Pentagon Awards $334.4 Million in Defense Contracts Tuesday

Northrop Grumman, Lockheed Martin, United Technologies, and Oshkosh number among the winners.

Apr 30, 2014 at 9:42AM

The Department of Defense awarded only nine defense contracts in its Tuesday evening announcement of contract awards. The total value of contracts awarded was $334.4 million. Among the winners:

  • Northrop Grumman (NYSE:NOC) won an $88.2 million indefinite-delivery/indefinite-quantity, firm-fixed-price supply contract with a contract line item to perform cost-plus-fixed-fee engineering and technical services for the U.S. Navy. Specifically, Northrop will work on integrated bridge systems and steering/ship control systems, modernizing multiple pieces of electronic equipment and also performing analysis, repair, improvement, installation, testing, and training of fleet personnel in the use of this equipment through April 2019.
  • Lockheed Martin (NYSE:LMT) was awarded an $80.7 million contract modification to supply the U.S. Army with a total of 17 "Lot 9" Modernized Target Acquisition Pilot Night Vision Sensor systems, and to supply the Indonesian military with an additional nine such systems. Delivery is due July 31, 2018.
  • Oshkosh (NYSE:OSK) was awarded an $8.6 million contract modification to supply the U.S. Army with 39 Family of Medium Tactical Vehicles-type heavy trucks. These funds will also cover applicable federal retail excise tax. Delivery is due Sept. 30, 2015.
  • United Technologies (NYSE:UTX) subsidiary Sikorsky Aerospace Maintenance was awarded a $7.9 million option exercise to perform organizational, intermediate, and depot-level maintenance work on aircraft operated by the U.S. Navy's adversary squadrons. Adversary squadrons consist of U.S. pilots flying either foreign-built planes or older U.S. planes, and flying them in styles similar to those used by foreign air forces. The unusual "air forces" involved in this training require specialized knowledge in how to maintain their planes. Sikorsky's contract will run through December. 

Rich Smith has no position in any stocks mentioned. The Motley Fool owns shares of Lockheed Martin and Northrop Grumman. Try any of our Foolish newsletter services free for 30 days. We Fools don't all hold the same opinions, but we all believe that considering a diverse range of insights makes us better investors. The Motley Fool has a disclosure policy.

4 in 5 Americans Are Ignoring Buffett's Warning

Don't be one of them.

Jun 12, 2015 at 5:01PM

Admitting fear is difficult.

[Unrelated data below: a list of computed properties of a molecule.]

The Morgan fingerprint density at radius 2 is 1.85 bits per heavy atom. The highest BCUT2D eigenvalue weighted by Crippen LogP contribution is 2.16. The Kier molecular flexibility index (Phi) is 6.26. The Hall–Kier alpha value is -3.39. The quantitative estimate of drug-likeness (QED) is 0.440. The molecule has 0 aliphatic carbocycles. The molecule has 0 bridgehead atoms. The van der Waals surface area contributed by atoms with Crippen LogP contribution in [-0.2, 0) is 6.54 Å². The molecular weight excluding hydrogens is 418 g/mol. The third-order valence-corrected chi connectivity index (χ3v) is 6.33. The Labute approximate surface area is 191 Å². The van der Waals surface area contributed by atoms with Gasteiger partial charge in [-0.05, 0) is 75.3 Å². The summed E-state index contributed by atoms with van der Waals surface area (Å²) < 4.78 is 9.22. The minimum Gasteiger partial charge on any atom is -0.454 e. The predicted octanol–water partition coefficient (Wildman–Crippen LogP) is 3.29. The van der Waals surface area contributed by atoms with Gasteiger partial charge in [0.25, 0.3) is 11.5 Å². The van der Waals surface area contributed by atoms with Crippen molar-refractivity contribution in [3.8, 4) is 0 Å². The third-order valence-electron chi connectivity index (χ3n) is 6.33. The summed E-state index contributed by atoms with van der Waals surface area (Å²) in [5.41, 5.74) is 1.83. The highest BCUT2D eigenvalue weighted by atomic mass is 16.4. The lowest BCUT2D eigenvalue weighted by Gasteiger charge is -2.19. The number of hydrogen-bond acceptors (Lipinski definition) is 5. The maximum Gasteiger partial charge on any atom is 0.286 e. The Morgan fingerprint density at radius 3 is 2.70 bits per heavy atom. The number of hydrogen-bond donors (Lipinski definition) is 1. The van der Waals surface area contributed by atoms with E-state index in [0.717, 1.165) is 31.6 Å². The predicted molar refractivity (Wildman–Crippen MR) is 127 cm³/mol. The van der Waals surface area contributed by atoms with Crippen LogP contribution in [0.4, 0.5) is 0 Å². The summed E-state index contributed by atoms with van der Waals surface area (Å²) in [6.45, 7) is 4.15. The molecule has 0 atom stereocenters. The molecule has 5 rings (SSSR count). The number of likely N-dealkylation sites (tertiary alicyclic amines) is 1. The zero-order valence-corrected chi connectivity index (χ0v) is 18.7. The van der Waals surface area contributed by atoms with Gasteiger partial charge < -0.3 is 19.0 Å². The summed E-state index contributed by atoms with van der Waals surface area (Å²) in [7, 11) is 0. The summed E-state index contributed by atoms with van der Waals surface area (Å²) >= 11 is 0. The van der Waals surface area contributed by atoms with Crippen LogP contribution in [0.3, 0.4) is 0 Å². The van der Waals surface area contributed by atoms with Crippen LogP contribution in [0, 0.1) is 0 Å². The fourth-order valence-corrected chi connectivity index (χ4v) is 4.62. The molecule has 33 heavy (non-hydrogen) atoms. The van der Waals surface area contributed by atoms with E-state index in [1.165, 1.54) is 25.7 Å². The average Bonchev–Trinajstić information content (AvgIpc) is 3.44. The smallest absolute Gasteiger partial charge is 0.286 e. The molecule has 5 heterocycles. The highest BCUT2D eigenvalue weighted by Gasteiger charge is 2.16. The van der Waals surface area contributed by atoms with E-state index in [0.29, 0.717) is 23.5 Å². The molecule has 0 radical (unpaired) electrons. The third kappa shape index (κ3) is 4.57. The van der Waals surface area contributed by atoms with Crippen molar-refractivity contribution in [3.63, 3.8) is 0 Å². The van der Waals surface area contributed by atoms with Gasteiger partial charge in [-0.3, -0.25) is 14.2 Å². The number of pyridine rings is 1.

So you can imagine how shocked I was to find out Warren Buffett recently told a select number of investors about the cutting-edge technology that's keeping him awake at night.

This past May, The Motley Fool sent 8 of its best stock analysts to Omaha, Nebraska to attend the Berkshire Hathaway annual shareholder meeting. CEO Warren Buffett and Vice Chairman Charlie Munger fielded questions for nearly 6 hours.
The catch was: Attendees weren't allowed to record any of it. No audio. No video. 

Our team of analysts wrote down every single word Buffett and Munger uttered. Over 16,000 words. But only two words stood out to me as I read the detailed transcript of the event: "Real threat."

That's how Buffett responded when asked about this emerging market that is already expected to be worth more than $2 trillion in the U.S. alone. Google has already put some of its best engineers behind the technology powering this trend. 

The amazing thing is, while Buffett may be nervous, the rest of us can invest in this new industry BEFORE the old money realizes what hit them.

KPMG advises we're "on the cusp of revolutionary change" coming much "sooner than you think."

Even one legendary MIT professor had to recant his position that the technology was "beyond the capability of computer science." (He recently confessed to The Wall Street Journal that he's now a believer and amazed "how quickly this technology caught on.")

Yet according to one J.D. Power and Associates survey, only 1 in 5 Americans are even interested in this technology, much less ready to invest in it. Needless to say, you haven't missed your window of opportunity. 

Think about how many amazing technologies you've watched soar to new heights while you kick yourself thinking, "I knew about that technology before everyone was talking about it, but I just sat on my hands." 

Don't let that happen again. This time, it should be your family telling you, "I can't believe you knew about and invested in that technology so early on."

That's why I hope you take just a few minutes to access the exclusive research our team of analysts has put together on this industry and the one stock positioned to capitalize on this major shift.

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David Hanson owns shares of Berkshire Hathaway and American Express. The Motley Fool recommends and owns shares of Berkshire Hathaway, Google, and Coca-Cola.We Fools don't all hold the same opinions, but we all believe that considering a diverse range of insights makes us better investors. The Motley Fool has a disclosure policy.

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